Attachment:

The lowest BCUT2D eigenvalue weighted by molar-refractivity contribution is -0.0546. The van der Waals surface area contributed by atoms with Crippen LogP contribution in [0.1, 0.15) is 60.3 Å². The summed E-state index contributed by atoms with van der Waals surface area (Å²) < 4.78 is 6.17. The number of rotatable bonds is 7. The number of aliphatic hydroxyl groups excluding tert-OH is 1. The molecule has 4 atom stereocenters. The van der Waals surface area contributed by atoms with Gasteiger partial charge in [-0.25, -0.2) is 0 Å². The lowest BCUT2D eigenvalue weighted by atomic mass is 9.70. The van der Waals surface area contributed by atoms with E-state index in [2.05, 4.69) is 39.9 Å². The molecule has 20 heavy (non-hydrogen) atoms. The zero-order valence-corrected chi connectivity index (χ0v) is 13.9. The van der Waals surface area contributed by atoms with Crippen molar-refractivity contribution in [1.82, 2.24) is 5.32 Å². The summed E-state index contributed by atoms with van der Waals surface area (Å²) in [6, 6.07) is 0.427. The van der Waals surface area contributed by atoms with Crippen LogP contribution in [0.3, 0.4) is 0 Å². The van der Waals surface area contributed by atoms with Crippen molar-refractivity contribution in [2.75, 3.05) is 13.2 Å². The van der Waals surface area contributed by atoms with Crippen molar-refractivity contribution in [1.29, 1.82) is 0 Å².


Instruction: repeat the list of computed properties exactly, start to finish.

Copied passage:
The lowest BCUT2D eigenvalue weighted by molar-refractivity contribution is -0.0546. The van der Waals surface area contributed by atoms with Crippen LogP contribution in [0.1, 0.15) is 60.3 Å². The summed E-state index contributed by atoms with van der Waals surface area (Å²) < 4.78 is 6.17. The number of rotatable bonds is 7. The number of aliphatic hydroxyl groups excluding tert-OH is 1. The molecule has 4 atom stereocenters. The van der Waals surface area contributed by atoms with Gasteiger partial charge in [-0.25, -0.2) is 0 Å². The lowest BCUT2D eigenvalue weighted by atomic mass is 9.70. The van der Waals surface area contributed by atoms with E-state index in [2.05, 4.69) is 39.9 Å². The molecule has 20 heavy (non-hydrogen) atoms. The zero-order valence-corrected chi connectivity index (χ0v) is 13.9. The van der Waals surface area contributed by atoms with Crippen molar-refractivity contribution in [1.82, 2.24) is 5.32 Å². The summed E-state index contributed by atoms with van der Waals surface area (Å²) in [6, 6.07) is 0.427. The van der Waals surface area contributed by atoms with Crippen LogP contribution in [0.3, 0.4) is 0 Å². The van der Waals surface area contributed by atoms with Crippen molar-refractivity contribution in [2.75, 3.05) is 13.2 Å². The van der Waals surface area contributed by atoms with Crippen molar-refractivity contribution in [1.29, 1.82) is 0 Å².